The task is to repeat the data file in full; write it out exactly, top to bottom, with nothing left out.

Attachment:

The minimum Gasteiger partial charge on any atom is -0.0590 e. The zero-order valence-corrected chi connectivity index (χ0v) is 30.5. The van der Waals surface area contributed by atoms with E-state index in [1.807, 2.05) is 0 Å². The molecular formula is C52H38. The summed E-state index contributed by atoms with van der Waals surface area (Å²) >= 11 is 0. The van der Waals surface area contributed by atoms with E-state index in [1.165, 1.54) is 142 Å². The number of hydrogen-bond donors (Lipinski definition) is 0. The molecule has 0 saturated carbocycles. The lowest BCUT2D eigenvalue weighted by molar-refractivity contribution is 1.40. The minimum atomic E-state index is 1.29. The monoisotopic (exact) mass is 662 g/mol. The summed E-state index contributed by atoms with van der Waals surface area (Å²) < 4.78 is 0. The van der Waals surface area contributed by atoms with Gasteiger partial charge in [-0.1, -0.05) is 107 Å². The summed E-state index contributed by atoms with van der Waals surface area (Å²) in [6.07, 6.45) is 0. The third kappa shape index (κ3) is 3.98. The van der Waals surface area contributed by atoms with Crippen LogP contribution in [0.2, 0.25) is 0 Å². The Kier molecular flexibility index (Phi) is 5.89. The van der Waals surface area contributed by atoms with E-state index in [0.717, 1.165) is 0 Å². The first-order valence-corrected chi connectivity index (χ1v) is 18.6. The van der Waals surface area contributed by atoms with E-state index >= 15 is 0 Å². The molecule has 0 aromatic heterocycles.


The minimum Gasteiger partial charge on any atom is -0.0590 e. The zero-order valence-corrected chi connectivity index (χ0v) is 30.5. The van der Waals surface area contributed by atoms with E-state index in [1.807, 2.05) is 0 Å². The molecular formula is C52H38. The summed E-state index contributed by atoms with van der Waals surface area (Å²) >= 11 is 0. The van der Waals surface area contributed by atoms with E-state index in [1.165, 1.54) is 142 Å². The number of hydrogen-bond donors (Lipinski definition) is 0. The molecule has 0 saturated carbocycles. The lowest BCUT2D eigenvalue weighted by molar-refractivity contribution is 1.40. The minimum atomic E-state index is 1.29. The monoisotopic (exact) mass is 662 g/mol. The summed E-state index contributed by atoms with van der Waals surface area (Å²) < 4.78 is 0. The van der Waals surface area contributed by atoms with Gasteiger partial charge in [-0.1, -0.05) is 107 Å². The summed E-state index contributed by atoms with van der Waals surface area (Å²) in [6.07, 6.45) is 0. The third kappa shape index (κ3) is 3.98. The van der Waals surface area contributed by atoms with Crippen LogP contribution in [0.2, 0.25) is 0 Å². The Kier molecular flexibility index (Phi) is 5.89. The van der Waals surface area contributed by atoms with E-state index in [0.717, 1.165) is 0 Å². The first-order valence-corrected chi connectivity index (χ1v) is 18.6. The van der Waals surface area contributed by atoms with E-state index >= 15 is 0 Å². The molecule has 0 aromatic heterocycles.